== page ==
This chapter covers new features in Windows Server 2003 that relate to setup and post-setup configuration when installing the operating system from CD:
New server packaging.
There are four different versions of Windows Server 2003, each with a unique feature set. They are Web Edition, Standard Edition, Enterprise Edition, and Datacenter Edition.
New hardware requirements.
Windows Server 2003 requires more memory, faster processors, and more storage capacity.
Separate 64-bit Intel Architecture (IA64) versions of Windows Server 2003, Enterprise and Datacenter Editions, are available. This chapter covers system setup using the Extensible Firmware Interface (EFI) and preparing GUID Partition Table (GPT) disks.
NTFS format done during Setup.
Earlier versions of Windows NT/2000 formatted the boot partition as FAT then converted it to NTFS. Formatting the boot partition directly as NTFS reduces Master File Table (MFT) fragmentation and eliminates a restart during Setup.
Unlike Windows 2000, Setup in Windows Server 2003 does not install Internet Information Services (IIS) by default. This is good news, because there is no reason to make a server vulnerable to web assaults unless it's necessary to support operations. However, IIS installation still places the Inetpub folder at the root of the boot partition, a serious security deficiency. Always use an unattended installation script when installing IIS to select a different partition for the web folders.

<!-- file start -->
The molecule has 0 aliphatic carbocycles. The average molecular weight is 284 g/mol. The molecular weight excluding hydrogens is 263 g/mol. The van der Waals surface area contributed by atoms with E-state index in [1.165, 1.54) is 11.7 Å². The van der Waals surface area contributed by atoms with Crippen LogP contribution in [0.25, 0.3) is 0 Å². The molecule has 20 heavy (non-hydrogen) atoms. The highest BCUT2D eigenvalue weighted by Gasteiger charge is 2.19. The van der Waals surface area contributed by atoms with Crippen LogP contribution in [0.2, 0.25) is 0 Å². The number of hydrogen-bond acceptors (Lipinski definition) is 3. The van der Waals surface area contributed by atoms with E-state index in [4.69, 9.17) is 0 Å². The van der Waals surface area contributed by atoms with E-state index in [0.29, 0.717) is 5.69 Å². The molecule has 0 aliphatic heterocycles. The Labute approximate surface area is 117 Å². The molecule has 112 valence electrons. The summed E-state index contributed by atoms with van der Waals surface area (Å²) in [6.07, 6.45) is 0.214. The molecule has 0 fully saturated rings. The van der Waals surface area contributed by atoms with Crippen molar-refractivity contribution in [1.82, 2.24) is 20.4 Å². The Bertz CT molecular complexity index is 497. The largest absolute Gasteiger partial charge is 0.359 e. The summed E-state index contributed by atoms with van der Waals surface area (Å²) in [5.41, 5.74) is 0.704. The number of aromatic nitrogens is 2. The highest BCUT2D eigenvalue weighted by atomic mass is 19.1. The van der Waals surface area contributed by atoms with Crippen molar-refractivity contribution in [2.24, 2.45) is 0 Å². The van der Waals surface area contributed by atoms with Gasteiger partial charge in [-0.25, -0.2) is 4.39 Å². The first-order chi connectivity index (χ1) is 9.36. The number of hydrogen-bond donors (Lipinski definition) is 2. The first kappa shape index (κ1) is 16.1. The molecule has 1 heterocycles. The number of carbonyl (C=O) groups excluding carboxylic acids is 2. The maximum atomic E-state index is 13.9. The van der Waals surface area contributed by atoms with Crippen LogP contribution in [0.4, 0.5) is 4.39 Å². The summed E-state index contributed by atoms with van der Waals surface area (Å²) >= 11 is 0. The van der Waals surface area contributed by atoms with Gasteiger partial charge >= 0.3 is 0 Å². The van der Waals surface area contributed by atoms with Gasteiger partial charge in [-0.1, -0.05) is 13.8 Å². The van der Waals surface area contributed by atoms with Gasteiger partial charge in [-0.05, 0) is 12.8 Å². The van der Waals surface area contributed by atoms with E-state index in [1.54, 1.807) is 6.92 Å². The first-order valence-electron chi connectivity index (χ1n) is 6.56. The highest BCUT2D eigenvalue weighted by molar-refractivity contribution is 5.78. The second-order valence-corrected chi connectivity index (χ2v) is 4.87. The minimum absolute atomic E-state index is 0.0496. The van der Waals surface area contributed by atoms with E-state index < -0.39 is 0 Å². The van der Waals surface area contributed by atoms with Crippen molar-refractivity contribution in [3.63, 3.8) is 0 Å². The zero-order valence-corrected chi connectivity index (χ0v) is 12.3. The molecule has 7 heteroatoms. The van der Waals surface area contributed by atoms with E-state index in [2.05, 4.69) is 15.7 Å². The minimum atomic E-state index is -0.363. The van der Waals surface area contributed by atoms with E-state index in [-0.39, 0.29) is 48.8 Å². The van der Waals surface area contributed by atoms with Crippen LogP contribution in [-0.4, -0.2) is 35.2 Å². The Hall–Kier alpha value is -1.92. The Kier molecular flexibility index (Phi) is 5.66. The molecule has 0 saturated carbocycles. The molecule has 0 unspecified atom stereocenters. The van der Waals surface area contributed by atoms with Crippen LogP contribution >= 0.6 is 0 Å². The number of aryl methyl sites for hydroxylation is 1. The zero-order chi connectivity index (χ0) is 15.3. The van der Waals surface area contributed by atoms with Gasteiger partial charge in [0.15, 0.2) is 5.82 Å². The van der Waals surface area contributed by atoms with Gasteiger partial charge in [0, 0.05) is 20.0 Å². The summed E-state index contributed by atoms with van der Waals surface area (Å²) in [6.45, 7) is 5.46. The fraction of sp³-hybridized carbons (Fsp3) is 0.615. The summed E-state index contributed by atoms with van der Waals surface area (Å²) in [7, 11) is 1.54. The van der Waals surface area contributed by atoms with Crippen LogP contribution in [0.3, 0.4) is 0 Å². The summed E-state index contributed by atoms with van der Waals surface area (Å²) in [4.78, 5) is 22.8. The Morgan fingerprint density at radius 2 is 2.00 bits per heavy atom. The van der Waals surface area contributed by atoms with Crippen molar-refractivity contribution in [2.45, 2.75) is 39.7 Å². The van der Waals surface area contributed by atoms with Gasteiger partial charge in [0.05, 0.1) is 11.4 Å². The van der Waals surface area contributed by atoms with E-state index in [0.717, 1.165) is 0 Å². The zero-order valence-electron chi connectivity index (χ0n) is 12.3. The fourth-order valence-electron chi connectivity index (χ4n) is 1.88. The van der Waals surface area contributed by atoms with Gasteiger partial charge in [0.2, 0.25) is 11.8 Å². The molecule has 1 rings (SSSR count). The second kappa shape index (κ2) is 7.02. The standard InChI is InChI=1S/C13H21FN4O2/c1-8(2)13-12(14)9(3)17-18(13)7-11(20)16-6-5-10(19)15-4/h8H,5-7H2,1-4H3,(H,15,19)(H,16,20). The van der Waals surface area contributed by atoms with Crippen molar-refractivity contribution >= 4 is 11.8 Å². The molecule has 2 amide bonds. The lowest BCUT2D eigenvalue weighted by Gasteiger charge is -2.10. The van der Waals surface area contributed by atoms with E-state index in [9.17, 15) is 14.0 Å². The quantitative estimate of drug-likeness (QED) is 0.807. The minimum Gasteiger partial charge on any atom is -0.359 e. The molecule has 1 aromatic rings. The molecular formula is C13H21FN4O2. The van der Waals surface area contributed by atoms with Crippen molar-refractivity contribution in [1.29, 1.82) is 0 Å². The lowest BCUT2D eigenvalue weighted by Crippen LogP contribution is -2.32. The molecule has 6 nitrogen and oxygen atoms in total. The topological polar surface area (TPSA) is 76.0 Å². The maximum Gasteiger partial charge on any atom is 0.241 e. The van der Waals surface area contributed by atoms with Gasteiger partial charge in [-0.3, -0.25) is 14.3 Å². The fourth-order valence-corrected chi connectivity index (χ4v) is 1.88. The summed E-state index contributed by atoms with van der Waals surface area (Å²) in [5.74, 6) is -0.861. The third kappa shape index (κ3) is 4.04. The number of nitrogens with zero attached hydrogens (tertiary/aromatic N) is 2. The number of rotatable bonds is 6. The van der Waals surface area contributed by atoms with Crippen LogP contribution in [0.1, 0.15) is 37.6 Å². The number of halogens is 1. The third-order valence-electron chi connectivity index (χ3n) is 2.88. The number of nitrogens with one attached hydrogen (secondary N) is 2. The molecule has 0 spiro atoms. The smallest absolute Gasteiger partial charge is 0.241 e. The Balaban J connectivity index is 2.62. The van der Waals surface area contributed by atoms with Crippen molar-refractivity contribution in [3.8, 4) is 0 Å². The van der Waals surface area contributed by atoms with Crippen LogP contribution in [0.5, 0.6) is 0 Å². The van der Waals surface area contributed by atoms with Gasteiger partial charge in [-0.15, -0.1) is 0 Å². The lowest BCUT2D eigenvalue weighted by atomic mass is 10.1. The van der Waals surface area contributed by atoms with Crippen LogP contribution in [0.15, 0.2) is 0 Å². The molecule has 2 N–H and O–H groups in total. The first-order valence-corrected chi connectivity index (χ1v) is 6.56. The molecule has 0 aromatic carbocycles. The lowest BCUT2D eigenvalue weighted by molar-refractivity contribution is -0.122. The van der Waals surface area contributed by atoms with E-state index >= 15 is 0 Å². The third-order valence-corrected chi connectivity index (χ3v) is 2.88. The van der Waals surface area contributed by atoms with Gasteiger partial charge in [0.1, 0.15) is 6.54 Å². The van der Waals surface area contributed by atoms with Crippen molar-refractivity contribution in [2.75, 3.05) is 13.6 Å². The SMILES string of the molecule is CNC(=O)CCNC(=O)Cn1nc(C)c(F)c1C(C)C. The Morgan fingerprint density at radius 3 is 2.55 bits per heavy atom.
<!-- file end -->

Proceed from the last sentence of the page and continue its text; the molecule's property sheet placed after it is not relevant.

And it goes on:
Dropped support for legacy software striping and mirroring.
When upgrading from NT, Windows Server 2003 does not convert legacy Fault Tolerant (FT) disk sets to Logical Disk Manager (LDM) striped and mirrored volumes. This is a departure from Windows 2000, which does the conversion automatically. If you have an FT disk set on an NT server, you must back it up then restore from tape following Setup. A Microsoft utility called FTONLINE can recover the disk set following Setup by mounting it in read-only mode so you can back it up.
Support for I2O.
You can install the operating system directly onto I2O (Intelligent I/O) mass storage devices without loading alternate drivers.
This is a suite of Windows Management Instrumentation (WMI) readouts in a simple-to-use format.
Microsoft has incorporated a copy protection scheme into retail versions of Windows Server 2003. Activation links the product identification key of the software with a particular computer to prevent piracy. Volume license versions of Windows Server 2003 do not require activation.
Windows Server 2003 leverages its integrated Terminal Services by automatically enabling two concurrent sessions by default on all servers. In Windows 2000, this requires a special component selection.
Automatic Boot.ini updates.
When new drives are introduced into a server, the Advanced RISC Computing (ARC) path in Boot.ini is updated automatically.